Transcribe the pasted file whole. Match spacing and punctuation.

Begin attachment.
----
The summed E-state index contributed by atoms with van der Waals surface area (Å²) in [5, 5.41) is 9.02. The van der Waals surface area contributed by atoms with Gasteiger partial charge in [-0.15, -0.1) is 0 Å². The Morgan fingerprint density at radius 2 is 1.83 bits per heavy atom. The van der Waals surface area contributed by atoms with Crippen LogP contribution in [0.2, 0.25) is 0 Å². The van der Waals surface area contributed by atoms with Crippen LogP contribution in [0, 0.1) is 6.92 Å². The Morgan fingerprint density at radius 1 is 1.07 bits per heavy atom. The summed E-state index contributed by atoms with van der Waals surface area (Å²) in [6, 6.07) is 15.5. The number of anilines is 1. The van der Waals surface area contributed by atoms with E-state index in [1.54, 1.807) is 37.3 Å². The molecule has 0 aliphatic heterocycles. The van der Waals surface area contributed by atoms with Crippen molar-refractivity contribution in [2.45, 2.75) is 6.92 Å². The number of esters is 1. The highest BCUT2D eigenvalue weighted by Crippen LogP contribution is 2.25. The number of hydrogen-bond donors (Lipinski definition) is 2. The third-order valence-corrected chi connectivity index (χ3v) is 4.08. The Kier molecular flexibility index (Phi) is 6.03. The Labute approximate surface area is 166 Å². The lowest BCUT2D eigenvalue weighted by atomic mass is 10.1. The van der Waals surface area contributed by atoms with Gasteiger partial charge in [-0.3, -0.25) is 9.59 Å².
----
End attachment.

The summed E-state index contributed by atoms with van der Waals surface area (Å²) in [5, 5.41) is 9.02. The van der Waals surface area contributed by atoms with Gasteiger partial charge in [-0.15, -0.1) is 0 Å². The Morgan fingerprint density at radius 2 is 1.83 bits per heavy atom. The van der Waals surface area contributed by atoms with Crippen LogP contribution in [0.2, 0.25) is 0 Å². The van der Waals surface area contributed by atoms with Crippen LogP contribution in [0, 0.1) is 6.92 Å². The Morgan fingerprint density at radius 1 is 1.07 bits per heavy atom. The summed E-state index contributed by atoms with van der Waals surface area (Å²) in [6, 6.07) is 15.5. The number of anilines is 1. The van der Waals surface area contributed by atoms with E-state index in [1.54, 1.807) is 37.3 Å². The molecule has 0 aliphatic heterocycles. The van der Waals surface area contributed by atoms with Crippen molar-refractivity contribution in [2.45, 2.75) is 6.92 Å². The number of esters is 1. The highest BCUT2D eigenvalue weighted by Crippen LogP contribution is 2.25. The number of hydrogen-bond donors (Lipinski definition) is 2. The third-order valence-corrected chi connectivity index (χ3v) is 4.08. The Kier molecular flexibility index (Phi) is 6.03. The Labute approximate surface area is 166 Å². The lowest BCUT2D eigenvalue weighted by atomic mass is 10.1. The van der Waals surface area contributed by atoms with Gasteiger partial charge in [-0.3, -0.25) is 9.59 Å².